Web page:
"Tom Lane" <tlane@mathworks.com> wrote in message <l3n2m0$pj9$1@newscl01ah.mathworks.com>...
> > I have 6 images that look almost the same, there are some differences
> > though. I've withdrawn 5 of images from the first one and I'm trying to
> > use anova1 to see if they are from the same population but I get strange
> > results. Figure 2 shows red '+' signs (the actual values of my data) and
> > it is from 0 to 255. And there is a blue line at 0. What am I doing wrong?
>
> I don't understand exactly what you are doing. However, here is something
> that will reproduce what you saw:
>
> x = zeros(1000,5);
> x(ceil(5000*rand(100,1))) = floor(255*rand(100,1));
> anova1(x)
>
> Now, I understand this is not what you have done. But I have data mostly at
> or near zero, with a relatively small proportion of points taking other
> values as high as 255. This may describe what your image matrices look like.
> If you make a box plot of them (your Figure 2), you should see that the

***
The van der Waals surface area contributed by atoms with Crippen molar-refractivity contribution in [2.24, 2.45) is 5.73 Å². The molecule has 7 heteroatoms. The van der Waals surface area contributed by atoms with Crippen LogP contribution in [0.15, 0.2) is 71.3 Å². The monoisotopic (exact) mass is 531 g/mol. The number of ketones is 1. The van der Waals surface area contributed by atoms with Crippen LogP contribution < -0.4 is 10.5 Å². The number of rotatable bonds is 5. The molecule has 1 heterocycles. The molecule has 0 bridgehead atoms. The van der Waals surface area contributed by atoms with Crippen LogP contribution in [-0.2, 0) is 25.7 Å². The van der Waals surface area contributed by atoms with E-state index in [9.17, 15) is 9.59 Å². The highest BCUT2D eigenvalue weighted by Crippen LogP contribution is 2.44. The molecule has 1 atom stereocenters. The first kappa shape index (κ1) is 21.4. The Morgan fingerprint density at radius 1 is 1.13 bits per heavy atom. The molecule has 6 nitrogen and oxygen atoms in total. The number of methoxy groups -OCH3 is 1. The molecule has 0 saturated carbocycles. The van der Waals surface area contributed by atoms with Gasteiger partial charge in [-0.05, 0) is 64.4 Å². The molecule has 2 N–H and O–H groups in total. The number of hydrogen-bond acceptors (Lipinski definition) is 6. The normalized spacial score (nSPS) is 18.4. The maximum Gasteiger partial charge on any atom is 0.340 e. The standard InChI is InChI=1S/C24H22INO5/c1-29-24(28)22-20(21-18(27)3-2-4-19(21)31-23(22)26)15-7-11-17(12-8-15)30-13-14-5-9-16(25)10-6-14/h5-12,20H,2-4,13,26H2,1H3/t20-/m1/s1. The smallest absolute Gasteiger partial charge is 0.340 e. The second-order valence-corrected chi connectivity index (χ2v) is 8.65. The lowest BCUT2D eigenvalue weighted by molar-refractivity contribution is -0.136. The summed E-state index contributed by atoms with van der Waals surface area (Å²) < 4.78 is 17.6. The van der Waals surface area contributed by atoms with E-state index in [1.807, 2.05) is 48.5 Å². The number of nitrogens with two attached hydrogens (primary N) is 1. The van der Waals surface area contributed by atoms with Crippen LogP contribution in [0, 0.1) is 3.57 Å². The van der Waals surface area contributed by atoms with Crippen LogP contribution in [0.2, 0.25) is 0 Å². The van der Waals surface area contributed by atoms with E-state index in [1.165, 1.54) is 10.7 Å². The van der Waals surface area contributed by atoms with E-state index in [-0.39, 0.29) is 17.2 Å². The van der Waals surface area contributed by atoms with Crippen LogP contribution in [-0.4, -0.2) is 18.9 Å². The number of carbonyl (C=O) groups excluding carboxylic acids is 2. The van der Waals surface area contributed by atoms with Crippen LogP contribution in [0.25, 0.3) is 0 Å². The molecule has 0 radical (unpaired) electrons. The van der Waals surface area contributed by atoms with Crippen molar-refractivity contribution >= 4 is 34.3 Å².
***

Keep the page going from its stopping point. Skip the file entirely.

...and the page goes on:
> quartiles and medians are drawn as blue lines right near zero, and the other
> values are outliers drawn as red plus signs above that.
>
> The other figure will contain your anova table. Normally anova is performed
> on continuous data. You appear to have coarse data with lots of zero values.
> I don't know if anova would work well for that.
>
> I'd have to understand more about your problem to suggest anything.
>
>  Tom
Thank you for the answer, Tom!
Yes, I get that kind of box plot. Okay, I can try and explain my problem. I have 6 images, one is original and 5 are slightly changed in a comparison to the original image. I've subtracted the 5 changed images from the original one and got 5 populations. And I'd like to know if these 5 slightly changed images (the methods that made them different) comes from the populations with the same mean...